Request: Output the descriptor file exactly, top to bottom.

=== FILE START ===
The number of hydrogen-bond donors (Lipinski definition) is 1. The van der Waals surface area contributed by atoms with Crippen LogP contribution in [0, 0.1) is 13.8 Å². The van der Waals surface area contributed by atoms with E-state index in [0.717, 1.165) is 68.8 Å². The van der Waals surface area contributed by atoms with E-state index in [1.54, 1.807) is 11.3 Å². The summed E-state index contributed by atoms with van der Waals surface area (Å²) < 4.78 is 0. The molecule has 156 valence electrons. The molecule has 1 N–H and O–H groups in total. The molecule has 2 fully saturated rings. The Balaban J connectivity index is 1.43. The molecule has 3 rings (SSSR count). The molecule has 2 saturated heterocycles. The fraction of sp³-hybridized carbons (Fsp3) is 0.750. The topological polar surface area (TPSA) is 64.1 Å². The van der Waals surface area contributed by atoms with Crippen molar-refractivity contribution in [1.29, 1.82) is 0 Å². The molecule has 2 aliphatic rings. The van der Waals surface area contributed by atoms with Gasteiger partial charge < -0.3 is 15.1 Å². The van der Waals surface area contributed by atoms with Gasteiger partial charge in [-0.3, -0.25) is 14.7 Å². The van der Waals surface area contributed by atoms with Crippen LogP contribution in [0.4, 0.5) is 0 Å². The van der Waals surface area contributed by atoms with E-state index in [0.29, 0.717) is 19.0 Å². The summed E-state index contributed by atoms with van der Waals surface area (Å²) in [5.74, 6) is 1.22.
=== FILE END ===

The number of hydrogen-bond donors (Lipinski definition) is 1. The van der Waals surface area contributed by atoms with Crippen LogP contribution in [0, 0.1) is 13.8 Å². The van der Waals surface area contributed by atoms with E-state index in [0.717, 1.165) is 68.8 Å². The van der Waals surface area contributed by atoms with E-state index in [1.54, 1.807) is 11.3 Å². The summed E-state index contributed by atoms with van der Waals surface area (Å²) < 4.78 is 0. The molecule has 156 valence electrons. The molecule has 1 N–H and O–H groups in total. The molecule has 2 fully saturated rings. The Balaban J connectivity index is 1.43. The molecule has 3 rings (SSSR count). The molecule has 2 saturated heterocycles. The fraction of sp³-hybridized carbons (Fsp3) is 0.750. The topological polar surface area (TPSA) is 64.1 Å². The van der Waals surface area contributed by atoms with Crippen molar-refractivity contribution in [1.29, 1.82) is 0 Å². The molecule has 2 aliphatic rings. The van der Waals surface area contributed by atoms with Gasteiger partial charge < -0.3 is 15.1 Å². The van der Waals surface area contributed by atoms with Gasteiger partial charge in [-0.3, -0.25) is 14.7 Å². The van der Waals surface area contributed by atoms with Crippen LogP contribution in [0.4, 0.5) is 0 Å². The van der Waals surface area contributed by atoms with E-state index in [0.29, 0.717) is 19.0 Å². The summed E-state index contributed by atoms with van der Waals surface area (Å²) in [5.74, 6) is 1.22.